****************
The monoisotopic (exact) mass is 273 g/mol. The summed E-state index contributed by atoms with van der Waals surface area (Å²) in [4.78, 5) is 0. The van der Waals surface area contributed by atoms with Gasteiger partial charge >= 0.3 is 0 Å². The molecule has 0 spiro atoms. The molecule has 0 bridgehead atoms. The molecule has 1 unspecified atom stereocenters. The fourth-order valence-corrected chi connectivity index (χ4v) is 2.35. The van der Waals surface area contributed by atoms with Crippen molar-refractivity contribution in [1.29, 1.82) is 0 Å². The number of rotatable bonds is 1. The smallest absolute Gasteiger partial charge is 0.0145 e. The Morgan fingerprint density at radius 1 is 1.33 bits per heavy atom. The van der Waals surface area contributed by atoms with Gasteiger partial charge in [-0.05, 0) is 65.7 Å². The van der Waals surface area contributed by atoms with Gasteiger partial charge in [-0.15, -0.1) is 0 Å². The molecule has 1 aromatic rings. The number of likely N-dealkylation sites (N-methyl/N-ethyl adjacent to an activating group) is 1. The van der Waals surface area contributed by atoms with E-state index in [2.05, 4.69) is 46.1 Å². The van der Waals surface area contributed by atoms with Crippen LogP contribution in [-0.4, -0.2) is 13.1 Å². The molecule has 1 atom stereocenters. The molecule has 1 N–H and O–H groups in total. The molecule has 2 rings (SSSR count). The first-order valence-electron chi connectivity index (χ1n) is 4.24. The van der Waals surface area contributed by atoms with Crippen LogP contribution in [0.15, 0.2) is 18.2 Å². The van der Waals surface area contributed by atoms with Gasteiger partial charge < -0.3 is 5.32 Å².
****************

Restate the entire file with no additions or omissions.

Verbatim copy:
The monoisotopic (exact) mass is 273 g/mol. The summed E-state index contributed by atoms with van der Waals surface area (Å²) in [4.78, 5) is 0. The van der Waals surface area contributed by atoms with Gasteiger partial charge >= 0.3 is 0 Å². The molecule has 0 spiro atoms. The molecule has 0 bridgehead atoms. The molecule has 1 unspecified atom stereocenters. The fourth-order valence-corrected chi connectivity index (χ4v) is 2.35. The van der Waals surface area contributed by atoms with Crippen molar-refractivity contribution in [1.29, 1.82) is 0 Å². The number of rotatable bonds is 1. The smallest absolute Gasteiger partial charge is 0.0145 e. The Morgan fingerprint density at radius 1 is 1.33 bits per heavy atom. The van der Waals surface area contributed by atoms with Gasteiger partial charge in [-0.05, 0) is 65.7 Å². The van der Waals surface area contributed by atoms with Gasteiger partial charge in [-0.15, -0.1) is 0 Å². The molecule has 1 aromatic rings. The number of likely N-dealkylation sites (N-methyl/N-ethyl adjacent to an activating group) is 1. The van der Waals surface area contributed by atoms with E-state index in [2.05, 4.69) is 46.1 Å². The van der Waals surface area contributed by atoms with Crippen LogP contribution in [-0.4, -0.2) is 13.1 Å². The molecule has 1 atom stereocenters. The molecule has 1 N–H and O–H groups in total. The molecule has 2 rings (SSSR count). The first-order valence-electron chi connectivity index (χ1n) is 4.24. The van der Waals surface area contributed by atoms with Crippen LogP contribution in [0.15, 0.2) is 18.2 Å². The van der Waals surface area contributed by atoms with Gasteiger partial charge < -0.3 is 5.32 Å².